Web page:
Thursday, November 5, 2009

Geoengineering the Climate

Over the past couple years scientists have expressed renewed interest in geoengineering solutions to climate change, the idea that there is a technological solution to global warming that doesn't require people to modify their actions. So, for example, you dump a bunch of iron into the ocean in order to create an algal bloom which will soak up carbon from the atmosphere. Or, more imaginatively, you mimic the action of volcanos by pumping large quantities of reflective sulphur dust into the Earth's stratosphere through a patented 18-mile-long hose held up by helium balloons.

Most people start to laugh when they hear this stuff. And, indeed, these ideas were largely discarded by the scientific establishment years ago when they were first proposed. A number of them are described in Bill McKibbon's book The End of Nature first published in 1989. The recognized problem is that they have massive unintended consequences. Thus, for example, all that sulphur pumped into the stratosphere ultimately ends up in the ocean and transforms the oceans chemistry (and not in a good way). But, the scientists feel they are being forced to return to these ideas because the scientific evidence concerning climate change has become both stronger and more alarming while political consensus on effective international action has become weaker. In short, they are giving up on the political apparatus and social changes and starting to contemplate the need for immediate technical action because in order to avoid a tipping point in the climate.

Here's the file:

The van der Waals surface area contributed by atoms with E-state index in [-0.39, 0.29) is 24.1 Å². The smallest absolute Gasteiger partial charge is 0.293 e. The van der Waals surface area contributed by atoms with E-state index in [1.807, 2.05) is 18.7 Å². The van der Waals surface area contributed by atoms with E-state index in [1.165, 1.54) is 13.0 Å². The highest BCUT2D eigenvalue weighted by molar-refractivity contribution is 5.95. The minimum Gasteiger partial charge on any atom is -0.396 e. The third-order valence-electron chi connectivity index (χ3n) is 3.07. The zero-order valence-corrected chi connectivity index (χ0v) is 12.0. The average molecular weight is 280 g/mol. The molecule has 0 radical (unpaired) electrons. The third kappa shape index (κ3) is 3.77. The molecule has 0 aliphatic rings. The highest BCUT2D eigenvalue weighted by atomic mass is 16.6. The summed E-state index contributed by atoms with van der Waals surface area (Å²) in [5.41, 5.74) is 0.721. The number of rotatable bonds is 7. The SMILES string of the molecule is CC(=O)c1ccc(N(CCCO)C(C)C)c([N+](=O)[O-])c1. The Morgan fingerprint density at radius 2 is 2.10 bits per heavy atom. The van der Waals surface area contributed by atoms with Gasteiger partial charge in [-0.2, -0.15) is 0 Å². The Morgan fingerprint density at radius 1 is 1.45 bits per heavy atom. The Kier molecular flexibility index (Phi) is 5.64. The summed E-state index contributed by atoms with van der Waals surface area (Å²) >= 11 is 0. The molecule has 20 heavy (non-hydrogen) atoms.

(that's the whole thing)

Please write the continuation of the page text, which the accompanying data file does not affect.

As this article in The Guardian shows, these ideas are gaining popular attention. Equally as significant, in my view, is the fact that China is taking these ideas seriously. As they showed during the Olympics, the Chinese are capable of acting on a massive and concerted scale to accomplish environmental goals (e.g., clean air in Beijing during the Olympics) if they so desire. Even more significantly, geoengineering solutions are relatively cheap. This leads Gwen Dyer to speculate in Climate Wars about the possibility that certain nations particularly threatened by the consequences of climate change (for example, Small Island Developing States) might go rogue and intervene in the biosphere on a massive scale in order to prevent sea level rise, even if there were little international support for such schemes.

Wikipedia provides an interesting overview of some of the schemes.

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